We don't get much chance to weave in public. The occasional sheep-to-shawl, or guild demonstration, yes, but not often do we see weaving on the train on the way to work, or weaving in the doctor's office while waiting. Knitters and spindlers have all the fun.
Weaving is much more a solitary craft. But,occasionally we get out there, and perhaps lure a few new converts to the craft. Interweave Press
has been sponsoring an award they call FiberHearts
, for guilds that do weaving outreach: teaching, demonstrating, and generally putting weaving in the public eye.
My local guild
was the recipient of one of the first FiberHearts
awards, in 2003. We have two guild ringleaders, Beryl Moody and Igor Raven, who manage to organize, set up, staff and cajole others to staff, lots of demonstrations in our local community through the year. We have a presence at our County Fair, we also spin and demonstrate weaving at other local events held at the fair grounds. The guild has purchased inkle looms, which are set up on demonstration days and have a docent present to help children (and adults!) learn to weave inkle bands. We have sheep to shawl demonstrations, and lots of spinners come out and spin. It was these activities that led to the FiberHearts award in 2003.
We decided that some of the money would be used to sponsor another guild outreach we call the Rug Project. We would, as a group, spin, dye, warp and weave a knotted pile rug, in public, and invite others to learn and participate as we demonstrate. The project could involve almost everyone in our guild: we bought wool and mohair from local producers, we spun the warp and weft yarns, dyed them with natural materials available locally, designed a rug based on local images such as acorns, oak leaves, quail, deer, and snowflakes, and we weave in public whenever we get the chance.
Much of the wool and mohair for the project was donated, then we sent it to Yolo Wool Mill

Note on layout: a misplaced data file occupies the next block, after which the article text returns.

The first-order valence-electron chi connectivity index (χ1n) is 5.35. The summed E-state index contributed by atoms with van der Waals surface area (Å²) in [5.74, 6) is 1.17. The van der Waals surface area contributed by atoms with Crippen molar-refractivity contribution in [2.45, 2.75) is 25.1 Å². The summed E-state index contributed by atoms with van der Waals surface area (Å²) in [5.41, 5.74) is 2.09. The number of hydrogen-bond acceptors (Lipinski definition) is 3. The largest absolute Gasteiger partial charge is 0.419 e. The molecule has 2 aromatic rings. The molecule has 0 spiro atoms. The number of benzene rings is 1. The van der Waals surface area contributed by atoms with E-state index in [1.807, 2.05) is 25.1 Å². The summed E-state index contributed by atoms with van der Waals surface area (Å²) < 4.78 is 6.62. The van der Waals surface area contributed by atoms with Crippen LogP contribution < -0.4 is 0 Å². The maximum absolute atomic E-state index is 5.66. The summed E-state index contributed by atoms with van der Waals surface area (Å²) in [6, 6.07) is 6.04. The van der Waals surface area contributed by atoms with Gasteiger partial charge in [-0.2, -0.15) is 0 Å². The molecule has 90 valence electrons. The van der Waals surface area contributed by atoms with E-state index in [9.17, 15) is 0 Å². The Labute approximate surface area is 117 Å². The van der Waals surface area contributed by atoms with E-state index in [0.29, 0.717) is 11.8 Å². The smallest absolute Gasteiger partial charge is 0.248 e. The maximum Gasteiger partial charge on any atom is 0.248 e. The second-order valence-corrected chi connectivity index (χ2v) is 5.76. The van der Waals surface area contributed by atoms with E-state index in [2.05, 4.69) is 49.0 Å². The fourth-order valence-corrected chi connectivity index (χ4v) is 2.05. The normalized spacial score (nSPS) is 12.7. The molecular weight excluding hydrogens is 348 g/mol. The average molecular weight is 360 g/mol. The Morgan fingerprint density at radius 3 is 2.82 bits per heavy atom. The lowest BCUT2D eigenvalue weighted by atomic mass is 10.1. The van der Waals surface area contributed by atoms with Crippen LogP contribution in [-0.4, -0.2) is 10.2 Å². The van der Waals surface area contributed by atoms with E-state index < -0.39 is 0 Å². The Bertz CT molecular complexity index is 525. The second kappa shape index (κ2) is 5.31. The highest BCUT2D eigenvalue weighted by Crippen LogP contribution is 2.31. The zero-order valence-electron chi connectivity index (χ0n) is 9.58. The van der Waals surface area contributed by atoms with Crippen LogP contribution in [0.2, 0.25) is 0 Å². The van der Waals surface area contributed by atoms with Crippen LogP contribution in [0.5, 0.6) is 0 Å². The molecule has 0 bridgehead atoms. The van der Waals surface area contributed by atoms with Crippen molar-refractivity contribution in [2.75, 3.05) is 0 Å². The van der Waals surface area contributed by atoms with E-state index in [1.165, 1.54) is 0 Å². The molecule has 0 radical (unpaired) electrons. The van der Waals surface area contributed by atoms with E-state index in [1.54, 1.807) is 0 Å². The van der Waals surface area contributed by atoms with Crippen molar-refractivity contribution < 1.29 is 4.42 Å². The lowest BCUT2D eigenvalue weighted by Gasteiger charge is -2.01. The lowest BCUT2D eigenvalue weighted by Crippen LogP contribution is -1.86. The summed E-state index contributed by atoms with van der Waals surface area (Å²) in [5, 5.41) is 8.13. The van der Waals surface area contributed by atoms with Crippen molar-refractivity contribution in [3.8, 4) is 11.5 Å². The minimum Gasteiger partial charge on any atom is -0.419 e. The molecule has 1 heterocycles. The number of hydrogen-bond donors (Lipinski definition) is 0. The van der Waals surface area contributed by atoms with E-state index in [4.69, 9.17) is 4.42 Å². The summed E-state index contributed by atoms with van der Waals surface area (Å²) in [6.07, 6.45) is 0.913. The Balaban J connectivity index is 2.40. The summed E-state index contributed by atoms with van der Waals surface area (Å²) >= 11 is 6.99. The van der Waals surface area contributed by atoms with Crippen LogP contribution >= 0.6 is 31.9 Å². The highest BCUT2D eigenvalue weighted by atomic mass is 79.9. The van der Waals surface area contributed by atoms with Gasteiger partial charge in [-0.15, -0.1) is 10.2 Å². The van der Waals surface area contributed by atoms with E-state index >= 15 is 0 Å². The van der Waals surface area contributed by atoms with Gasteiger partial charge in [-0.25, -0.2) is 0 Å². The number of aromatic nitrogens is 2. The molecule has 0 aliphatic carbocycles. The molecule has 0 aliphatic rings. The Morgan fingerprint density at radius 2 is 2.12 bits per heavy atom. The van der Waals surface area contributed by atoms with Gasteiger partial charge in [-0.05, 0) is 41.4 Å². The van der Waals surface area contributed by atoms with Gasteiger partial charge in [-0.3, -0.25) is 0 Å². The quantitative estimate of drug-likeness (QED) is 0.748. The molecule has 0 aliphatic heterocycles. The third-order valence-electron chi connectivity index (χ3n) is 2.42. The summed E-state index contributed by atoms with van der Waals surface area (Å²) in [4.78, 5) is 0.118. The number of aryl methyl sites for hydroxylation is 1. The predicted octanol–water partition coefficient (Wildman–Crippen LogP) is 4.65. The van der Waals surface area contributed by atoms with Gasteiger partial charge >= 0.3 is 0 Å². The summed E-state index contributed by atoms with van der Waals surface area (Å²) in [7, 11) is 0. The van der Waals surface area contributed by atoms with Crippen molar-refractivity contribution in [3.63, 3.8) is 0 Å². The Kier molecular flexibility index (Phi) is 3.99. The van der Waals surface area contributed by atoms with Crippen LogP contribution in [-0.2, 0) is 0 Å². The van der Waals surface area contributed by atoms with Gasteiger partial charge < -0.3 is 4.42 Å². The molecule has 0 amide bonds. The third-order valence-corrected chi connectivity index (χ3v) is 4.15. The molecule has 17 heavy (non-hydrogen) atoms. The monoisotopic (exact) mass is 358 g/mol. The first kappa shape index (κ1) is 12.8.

to be processed into French combed top. We spun the yarn, and then invited Karen Urbanek
to come and teach a workshop on natural dyeing. The design team: Ginger Luters, Teresa Poston, Jan Evers and Eileen Jorgensen, came up with a design representative of our local area. I taught 2 knotted pile workshops to our guild members, with the understanding that the trained weavers would then demonstrate and teach others as the rug progressed.
We built a portable loom out of galvanized pipe, met to warp the loom, and I started the rug out with a border. Then we were out in public! We demonstrated and taught and events through the summer of 2004, then the rug went home with a different weaver each month. Members have been weaving in their homes, and I had not seen the rug for many months. Our target date for completing this first (!) rug is June 2005. Recently, the rug loom showed up at a guild meeting, and I was pleased and surprised at the progress:
This is the back of the loom, showing the rug as it wraps around after weaving. The picture above is the rug as the weaver would see it: the weaving edge.
I cannot tell you how pleased I am, not only with the progress on the loom, but also that we have managed to lure at least one new weaver (Hi Jan!) and several experienced weavers (Hi Dee, Sue, Beryl and Igor!) into knotted pile. It is a delight to me that other people enjoy this process, and that everyone in the guild who has worked on this project has had such fun.
We plan to raffle the rug at the conclusion, and I have my money ready to buy tickets. We hope to raise back the investment Interweave made in our guild, and keep our outreach projects going. Thank you all!